Study Finds Plant-based Alternative Food Consumption in UK Doubles in 10 YearsNovember 24, 2021
A new study published in Science of the Total Environment reveals that the proportion of UK people eating and drinking plant-based alternative foods such as plant-based milk, vegan sausages, and vegetable burgers nearly doubled between 2008–2011 and 2017–2019.
The study, conducted by the London School of Hygiene & Tropical Medicine (LSHTM), with partners at the University of Oxford is believed to be the first analysis of plant-based alternative foods (PBAF) consumption trends in the UK. Dr. Pauline Scheelbeek from LSHTM led the group in gathering trends from more than 15,000 individuals aged 1.5 years and over using consumption data from the National Diet and Nutrition Survey 2008–2019.
The team found that the proportion of people who reported eating and drinking plant-based alternative foods nearly doubled over the period of the study from 6.7% to 13.1%. The study also revealed the following:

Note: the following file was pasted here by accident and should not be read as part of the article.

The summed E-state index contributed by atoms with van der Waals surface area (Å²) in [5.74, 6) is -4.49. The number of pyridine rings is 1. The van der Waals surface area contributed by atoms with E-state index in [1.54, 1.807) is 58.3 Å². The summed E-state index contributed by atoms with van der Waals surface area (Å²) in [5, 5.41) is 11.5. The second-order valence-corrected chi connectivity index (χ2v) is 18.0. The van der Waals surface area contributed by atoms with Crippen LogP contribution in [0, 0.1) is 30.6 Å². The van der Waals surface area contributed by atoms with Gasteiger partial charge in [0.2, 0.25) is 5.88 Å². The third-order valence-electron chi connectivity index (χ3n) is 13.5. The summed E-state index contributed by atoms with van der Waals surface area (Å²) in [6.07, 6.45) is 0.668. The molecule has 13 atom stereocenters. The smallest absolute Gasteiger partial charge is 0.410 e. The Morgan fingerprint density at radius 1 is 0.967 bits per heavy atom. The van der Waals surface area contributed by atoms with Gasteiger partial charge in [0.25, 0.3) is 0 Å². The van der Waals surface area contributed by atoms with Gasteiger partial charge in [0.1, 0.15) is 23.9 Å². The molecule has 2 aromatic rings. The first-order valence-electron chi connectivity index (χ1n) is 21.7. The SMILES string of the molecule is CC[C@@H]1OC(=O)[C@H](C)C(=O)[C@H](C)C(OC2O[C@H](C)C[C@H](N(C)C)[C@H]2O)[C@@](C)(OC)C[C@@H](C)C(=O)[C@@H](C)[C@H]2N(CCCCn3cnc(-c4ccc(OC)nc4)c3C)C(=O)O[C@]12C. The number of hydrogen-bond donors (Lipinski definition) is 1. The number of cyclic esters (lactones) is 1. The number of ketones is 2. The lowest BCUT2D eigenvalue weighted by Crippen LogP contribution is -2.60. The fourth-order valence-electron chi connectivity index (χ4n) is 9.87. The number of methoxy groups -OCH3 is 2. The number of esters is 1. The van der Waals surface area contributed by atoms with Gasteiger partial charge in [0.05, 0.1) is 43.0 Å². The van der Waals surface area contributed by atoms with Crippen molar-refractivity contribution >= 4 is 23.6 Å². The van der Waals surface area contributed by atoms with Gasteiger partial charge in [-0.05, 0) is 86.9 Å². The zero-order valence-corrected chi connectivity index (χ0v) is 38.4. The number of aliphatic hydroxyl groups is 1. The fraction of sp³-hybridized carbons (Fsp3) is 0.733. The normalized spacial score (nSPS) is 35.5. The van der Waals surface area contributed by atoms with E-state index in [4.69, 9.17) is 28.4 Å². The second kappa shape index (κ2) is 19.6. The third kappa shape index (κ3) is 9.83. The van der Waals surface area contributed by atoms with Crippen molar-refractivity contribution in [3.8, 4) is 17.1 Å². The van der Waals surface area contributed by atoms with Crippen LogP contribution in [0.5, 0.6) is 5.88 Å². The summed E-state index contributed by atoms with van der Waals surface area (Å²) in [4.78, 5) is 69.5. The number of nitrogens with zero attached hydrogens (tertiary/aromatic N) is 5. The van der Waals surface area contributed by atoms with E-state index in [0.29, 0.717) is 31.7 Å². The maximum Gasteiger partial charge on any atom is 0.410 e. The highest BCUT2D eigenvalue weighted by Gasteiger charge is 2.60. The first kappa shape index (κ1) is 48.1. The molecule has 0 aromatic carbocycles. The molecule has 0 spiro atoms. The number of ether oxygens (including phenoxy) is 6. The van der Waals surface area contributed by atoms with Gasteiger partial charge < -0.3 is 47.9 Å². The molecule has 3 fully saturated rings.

- The largest increases were reported among Generation Y (11-23 years old), millennials (24-39 years old), and among those that reported low meat consumption.
- Women were 46% more likely to report consumption of plant-based alternative foods than men.
- Plant-based milks were most popular among the UK population with approximately 1 in 13 people (7.4%) reporting to consume plant-based milks in 2018 and 2019 as compared to 2.3% in 2008-2011.
- The consumption of plant-based alternatives for other dairy products – such as vegan cheese and yogurt - showed to be taking off at a slower pace, with only 1.2% of the respondents reporting to consume such products in 2018 and 2019.
The researchers say their study suggests alternative plant-based foods are likely to play an important role in dietary change away from meat and dairy and take a considerable place in UK diets.
For more details, read the news article on the LSHTM website.
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